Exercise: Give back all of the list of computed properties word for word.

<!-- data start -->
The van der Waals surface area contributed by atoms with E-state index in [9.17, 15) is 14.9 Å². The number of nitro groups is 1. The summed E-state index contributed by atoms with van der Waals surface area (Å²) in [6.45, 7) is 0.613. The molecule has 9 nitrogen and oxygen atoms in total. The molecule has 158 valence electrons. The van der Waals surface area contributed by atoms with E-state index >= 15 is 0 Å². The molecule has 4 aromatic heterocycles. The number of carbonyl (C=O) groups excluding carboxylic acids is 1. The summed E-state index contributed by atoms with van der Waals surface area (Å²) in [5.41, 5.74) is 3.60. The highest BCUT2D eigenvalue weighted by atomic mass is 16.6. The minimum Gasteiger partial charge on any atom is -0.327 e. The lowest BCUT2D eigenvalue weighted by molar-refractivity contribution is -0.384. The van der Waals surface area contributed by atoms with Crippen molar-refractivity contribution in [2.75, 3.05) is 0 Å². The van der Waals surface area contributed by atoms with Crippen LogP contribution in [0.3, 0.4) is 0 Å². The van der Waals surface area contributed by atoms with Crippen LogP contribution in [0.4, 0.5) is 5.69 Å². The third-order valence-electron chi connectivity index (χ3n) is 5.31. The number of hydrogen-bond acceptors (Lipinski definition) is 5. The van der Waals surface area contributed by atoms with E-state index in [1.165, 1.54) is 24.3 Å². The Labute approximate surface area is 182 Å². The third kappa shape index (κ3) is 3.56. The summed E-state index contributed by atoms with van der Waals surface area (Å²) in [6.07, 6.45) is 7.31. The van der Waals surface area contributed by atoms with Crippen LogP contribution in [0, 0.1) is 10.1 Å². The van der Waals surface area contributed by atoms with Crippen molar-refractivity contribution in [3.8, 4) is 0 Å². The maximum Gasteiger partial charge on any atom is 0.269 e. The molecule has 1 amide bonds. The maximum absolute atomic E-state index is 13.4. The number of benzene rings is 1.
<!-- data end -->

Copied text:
The van der Waals surface area contributed by atoms with E-state index in [9.17, 15) is 14.9 Å². The number of nitro groups is 1. The summed E-state index contributed by atoms with van der Waals surface area (Å²) in [6.45, 7) is 0.613. The molecule has 9 nitrogen and oxygen atoms in total. The molecule has 158 valence electrons. The van der Waals surface area contributed by atoms with E-state index >= 15 is 0 Å². The molecule has 4 aromatic heterocycles. The number of carbonyl (C=O) groups excluding carboxylic acids is 1. The summed E-state index contributed by atoms with van der Waals surface area (Å²) in [5.41, 5.74) is 3.60. The highest BCUT2D eigenvalue weighted by atomic mass is 16.6. The minimum Gasteiger partial charge on any atom is -0.327 e. The lowest BCUT2D eigenvalue weighted by molar-refractivity contribution is -0.384. The van der Waals surface area contributed by atoms with Crippen molar-refractivity contribution in [2.75, 3.05) is 0 Å². The van der Waals surface area contributed by atoms with Crippen LogP contribution in [0.3, 0.4) is 0 Å². The van der Waals surface area contributed by atoms with Crippen LogP contribution in [0.4, 0.5) is 5.69 Å². The third-order valence-electron chi connectivity index (χ3n) is 5.31. The number of hydrogen-bond acceptors (Lipinski definition) is 5. The van der Waals surface area contributed by atoms with E-state index in [1.165, 1.54) is 24.3 Å². The Labute approximate surface area is 182 Å². The third kappa shape index (κ3) is 3.56. The summed E-state index contributed by atoms with van der Waals surface area (Å²) in [6.07, 6.45) is 7.31. The van der Waals surface area contributed by atoms with Crippen LogP contribution in [0, 0.1) is 10.1 Å². The van der Waals surface area contributed by atoms with Crippen molar-refractivity contribution in [3.8, 4) is 0 Å². The maximum Gasteiger partial charge on any atom is 0.269 e. The molecule has 1 amide bonds. The maximum absolute atomic E-state index is 13.4. The number of benzene rings is 1.